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Trip Report Austria - Salzburg, Ice Cave and Salt Mine

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Overlooking the city of Salzburg is a fortress called Hohensalzburg. Its building began in the 1000s, although back then it very much looked like a farmhouse with some fencing. As the years passed, and its function change, it began taking on a fortress appearance. Don't miss the audio guide included with the tickets, we found it very informative. We found some stairs that climbed up to the fortress. It was a nice way to see this part of Salzburg, as we passed by countless gelato shops, peoples' open windows and balconies, on a cobblestone path up to the fortress.

On the weekend that we rented a car, we visited Hallein Salt Mine in Austria. The tour started with visitors putting on coveralls and boarding a mine train to travel to the inner depths of the mine, just as miners once did. Along the way, there were two miners’ slides (27m and 42m long), one boat ride over an underground brine lake, two underground boundary crossings, and a Celtic miner from the BC era who died accidentally in the mines and was preserved by the salt. Though some parts of it was more commercialized than it needed to be, as a whole, I found the salt mine visit both educational and exhilarating (thanks to the miners’ slides). The kids loved the rides on the miners’ train and slides. The Salt Mine ticket included a Celtic Village (which closes early) and free parking. Unfortunately, we did not have any pictures. Our camera, also our GPS, was running low on battery and we had to choose between taking pictures or finding our way home across the border to Munich.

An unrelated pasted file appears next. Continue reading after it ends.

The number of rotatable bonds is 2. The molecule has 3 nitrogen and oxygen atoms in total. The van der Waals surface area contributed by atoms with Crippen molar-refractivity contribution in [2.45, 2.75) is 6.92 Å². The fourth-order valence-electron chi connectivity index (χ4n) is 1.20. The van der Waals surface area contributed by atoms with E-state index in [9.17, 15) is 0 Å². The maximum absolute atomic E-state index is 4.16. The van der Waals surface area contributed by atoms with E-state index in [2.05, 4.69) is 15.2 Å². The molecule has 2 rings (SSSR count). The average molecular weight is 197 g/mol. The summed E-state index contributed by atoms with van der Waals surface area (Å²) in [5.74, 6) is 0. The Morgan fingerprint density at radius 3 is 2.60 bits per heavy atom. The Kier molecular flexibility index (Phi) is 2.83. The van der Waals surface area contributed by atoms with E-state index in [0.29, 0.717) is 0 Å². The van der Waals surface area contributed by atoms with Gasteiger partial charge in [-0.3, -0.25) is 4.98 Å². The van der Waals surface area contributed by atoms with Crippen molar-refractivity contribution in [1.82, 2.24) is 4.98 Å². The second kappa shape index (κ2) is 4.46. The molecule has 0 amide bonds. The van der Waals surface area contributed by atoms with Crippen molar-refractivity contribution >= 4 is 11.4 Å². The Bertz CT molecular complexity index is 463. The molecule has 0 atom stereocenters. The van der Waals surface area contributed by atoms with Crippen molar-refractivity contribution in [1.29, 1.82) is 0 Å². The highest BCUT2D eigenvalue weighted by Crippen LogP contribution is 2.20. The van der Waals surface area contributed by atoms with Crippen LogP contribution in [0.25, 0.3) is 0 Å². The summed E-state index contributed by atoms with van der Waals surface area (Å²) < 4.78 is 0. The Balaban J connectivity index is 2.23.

Eisriesenwelt Werfen is said to be the largest ice cave in the world. It is a constantly evolving ice sculpture with a beautiful bluish hue. The tour is about 1km in length to cover the icy portion of the 40km cave system in the Austrian Alps. There are 700 steps up into the cave, 700 steps down and out of the cave. Our tour guide was very good at stopping in strategic places to allow people to catch their breath on the way in. The cave is dark inside, but lamps were provided to help light up the way. We dressed in layers to keep warm and did not feel chilly until we started making our way down. Our youngest who was 4 years old at the time was able to make the tour with some help from dad. It is a shame that pictures were not allowed inside the cave. To get to the entrance of the Ice Cave, we took a couple of cable cars, which afforded amazing views of the surrounding Alpine mountains. We also got to walk a little along the side of the mountain to enjoy the views at a slower pace.

We visited Austria in the summer of 2015. We had a wonderful time enjoying the beauty that part of Europe offers. Interestingly the mountains reminded us of a place we once called home (Canada).

For pictures, feel free to visit my blog at http://budgettravelwithkids.com/blog/austria/

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